I have no problem with holding teachers to account for the achievement of young people, but I would point out that no other profession would accept being held to account in the way teachers are. Is it a good idea to joggle a surgeon’s elbow with a tick list of expectations, or acceptable grade barristers on how well they cross-examine witnesses?  Much better to look at data. As the current system stands, we can get away with crap results as long as we can jump through the hoops of an observation. Isn’t this bonkers?

But isn’t lesson observation a crucial tool for developing teachers? What if we did get rid of judgemental observations and lesson grading? Wouldn’t that result in a utopian dream in which the teaching profession would enter a golden age of positivity and progress? Well, not without serious re-thinking of how we organise observations it won’t.

As things stand, the main beneficiary of lesson observations is the observer. I get observed a lot, and very rarely have I ever had any feedback on my practice which has actually improved it. I’ve had some interesting conversation about why I’ve made various choices but very little real insight into how these choices could be improved. You know why? Because I am the undisputed expert on my own classes; we all are – or should be. I know more about how they learn in my subject than any observer. How dare you criticise me because ‘that boy was off task’! I happen to know his grandmother’s just died but perhaps if you looked in his book you’d see the remarkable progress he’s made since September!

That said, I have learned loads from watching other teachers teach and if I’m working with a teacher on improving their practice I will make sure I take them to observe loads of lessons so we can talk about what other teachers do. This doesn’t happen nearly enough. So my point is that observing lessons should be acknowledged as the privilege it is. Observers should be trained to assume that they know less than the teacher they’re observing and that any ‘judgements’ need to be filtered through careful questioning.

One possible (and very fashionable) alternative to the present system is Lesson Study. The idea here is that observations are reciprocal: teachers plan lessons together, watch each other teach, and then reflect together on what happened. The process is of course a lot more nuanced than that and you can read about it here. But I can really see how this might be a useful process for both parties; the observer will have a sufficient understanding of what they’re observing to have something genuinely useful to offer as feedback.

So to summarise, here are my recommendations:

  1. Accept that learning and performance are not the same things and that our measures for learning in a lesson observation are but ‘poor proxies’ of learning. You cannot accurately judge progress in lessons. If we want to judge progress we’re better off looking in books.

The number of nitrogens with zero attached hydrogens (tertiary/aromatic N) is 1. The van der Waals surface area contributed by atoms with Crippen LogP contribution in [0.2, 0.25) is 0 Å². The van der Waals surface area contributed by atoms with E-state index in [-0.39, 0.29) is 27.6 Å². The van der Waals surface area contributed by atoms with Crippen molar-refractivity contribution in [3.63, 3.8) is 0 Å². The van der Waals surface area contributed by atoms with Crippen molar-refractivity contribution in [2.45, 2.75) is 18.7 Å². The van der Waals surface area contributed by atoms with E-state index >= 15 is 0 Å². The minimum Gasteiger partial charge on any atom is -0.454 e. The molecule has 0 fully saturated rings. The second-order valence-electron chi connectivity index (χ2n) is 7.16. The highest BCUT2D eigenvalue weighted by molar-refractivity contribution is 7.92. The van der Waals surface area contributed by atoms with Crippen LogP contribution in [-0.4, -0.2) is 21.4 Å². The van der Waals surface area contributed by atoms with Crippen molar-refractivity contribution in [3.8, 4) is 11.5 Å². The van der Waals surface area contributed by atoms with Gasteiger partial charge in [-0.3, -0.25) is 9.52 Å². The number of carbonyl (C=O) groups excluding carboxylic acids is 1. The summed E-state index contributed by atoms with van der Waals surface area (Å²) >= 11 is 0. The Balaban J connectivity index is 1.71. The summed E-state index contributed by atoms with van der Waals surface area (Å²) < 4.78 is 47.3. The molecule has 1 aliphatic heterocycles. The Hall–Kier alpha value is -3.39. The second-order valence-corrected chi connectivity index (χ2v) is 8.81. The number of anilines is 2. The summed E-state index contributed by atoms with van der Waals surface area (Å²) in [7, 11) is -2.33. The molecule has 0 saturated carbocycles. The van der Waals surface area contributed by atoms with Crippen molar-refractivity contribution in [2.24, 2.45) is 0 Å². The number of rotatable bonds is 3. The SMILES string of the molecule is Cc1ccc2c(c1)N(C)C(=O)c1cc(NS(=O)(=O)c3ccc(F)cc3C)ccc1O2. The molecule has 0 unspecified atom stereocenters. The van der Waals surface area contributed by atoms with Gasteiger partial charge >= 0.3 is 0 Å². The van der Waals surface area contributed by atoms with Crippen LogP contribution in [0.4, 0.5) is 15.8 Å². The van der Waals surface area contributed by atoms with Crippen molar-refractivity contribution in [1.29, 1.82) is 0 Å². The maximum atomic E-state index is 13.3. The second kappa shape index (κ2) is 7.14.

2. Stop grading lessons. You don’t need to do it. The excuse that Ofsted force schools to judge lessons is just that: an excuse. Mary Myatt, makes the point that there is no expectation that this must happen here. She says, “What sometimes goes wrong is that some schools take the judgement on the quality of teaching from the inspection handbook and apply this to individual lessons. But it wasn’t intended to be used like this. It is not a tick box, it is a descriptor which is used to make a judgement on the overall quality of teaching in the school. Not, repeat not, for individual lessons.” That seems clear enough, doesn’t it?
  3. Observing teachers teach in the traditional manner doesn’t make them better teachers. If you want to improve teaching in your school, focus on training teachers to observe. Sadly, the people who teach least observe the most, and if we’re really serious about teachers’ professional development school leaders need to use their time to cover colleagues’ lessons so that they’re free to observe each other. Make observing lessons a privilege. Acknowledge that the observer gets more out of the process than the observed and should be bloody grateful for the opportunity.
  4. Introduce Lesson Study or something similar. This is an important caveat to point 3. The Teacher Development Trust is doing stirling work in this area and the National Teacher Enquiry Network (NTEN)  is a very sensible starting point.

So let’s tear down the walls of unthinking, ineffective classroom observation and build our new Jerusalem. Let’s string up clip boards and burn the effigies of observation checklists on the bonfire of Ofsted’s vanity! Yeehaw!

Sorry about that – got a bit carried away. I’m sure that there are lots of other things that could usefully be done and when I’ve finished Matt O’Leary’s book I’ll report back on his views in greater detail. In the meantime, any other suggestions would be gratefully received.

UPDATE – As luck would have it, Tom Sherrington has also written about Lesson Study today! Gotta love that zeitgeist.